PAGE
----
Rumors of PRA heading back to Wall Street were greatly exaggerated, it turns out, as private equity giant KKR has agreed to snatch up the global CRO for $1.3 billion.
Genstar Capital, PRA's current owner, was reportedly fielding offers from Warburg Pincus and Cinven, among other private equity firms, before KKR won out. Genstar bought PRA for $797 million in 2007 and tried to flip it in 2011 but nixed that process when bids came in low.
Last month, PRA filed a confidential draft registration for an IPO, but, thanks to the recently passed Jumpstart Our Business Startups Act, the CRO didn't have to disclose its financials as it tested the waters for a public re-emergence. Now, with KKR on the dotted line to take PRA off Genstar's hands, that move may well have been a gambit to inject some immediacy into the bidding process.
In life under Genstar, PRA has expanded to employ about 5,000 people in more than 30 countries, growing its presence abroad over the past year with a buyout of Eastern European CRO ClinStar and the launch of a joint venture in China with local heavyweight WuXi PharmaTech ($WX). Colin Shannon, PRA's CEO, said the company believes it's poised for even further expansion under KKR's stewardship.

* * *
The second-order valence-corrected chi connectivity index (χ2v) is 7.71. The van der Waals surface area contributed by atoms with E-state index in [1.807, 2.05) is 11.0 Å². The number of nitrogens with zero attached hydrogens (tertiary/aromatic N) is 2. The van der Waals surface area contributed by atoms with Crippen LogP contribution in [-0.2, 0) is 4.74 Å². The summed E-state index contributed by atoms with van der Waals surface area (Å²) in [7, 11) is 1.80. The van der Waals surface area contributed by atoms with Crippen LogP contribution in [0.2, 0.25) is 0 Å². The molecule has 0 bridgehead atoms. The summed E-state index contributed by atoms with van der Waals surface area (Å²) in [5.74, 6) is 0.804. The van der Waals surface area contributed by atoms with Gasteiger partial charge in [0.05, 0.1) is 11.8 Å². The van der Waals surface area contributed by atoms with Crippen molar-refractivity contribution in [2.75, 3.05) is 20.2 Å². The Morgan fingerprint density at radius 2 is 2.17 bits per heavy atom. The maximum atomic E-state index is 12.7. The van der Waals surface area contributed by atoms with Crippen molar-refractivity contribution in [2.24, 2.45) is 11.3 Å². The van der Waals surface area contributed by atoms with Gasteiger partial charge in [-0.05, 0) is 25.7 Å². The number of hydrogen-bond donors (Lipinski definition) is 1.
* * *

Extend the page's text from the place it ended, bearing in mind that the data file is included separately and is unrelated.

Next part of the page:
"This transaction marks the next stage of our evolution," Shannon said in a statement. "With KKR as our new partner, we look forward to working with them to accelerate our innovation and growth while continuing to make a difference not only for our clients but also for our people."
The high-dollar deal follows a wave of dealmaking in the CRO world, and Genstar's move to flip PRA for cash stands in contrast the likes of Bain Capital and TPG Capital, former owners of Quintiles ($Q), who took the public exit and raised about $947 million for the company and themselves in a May IPO.
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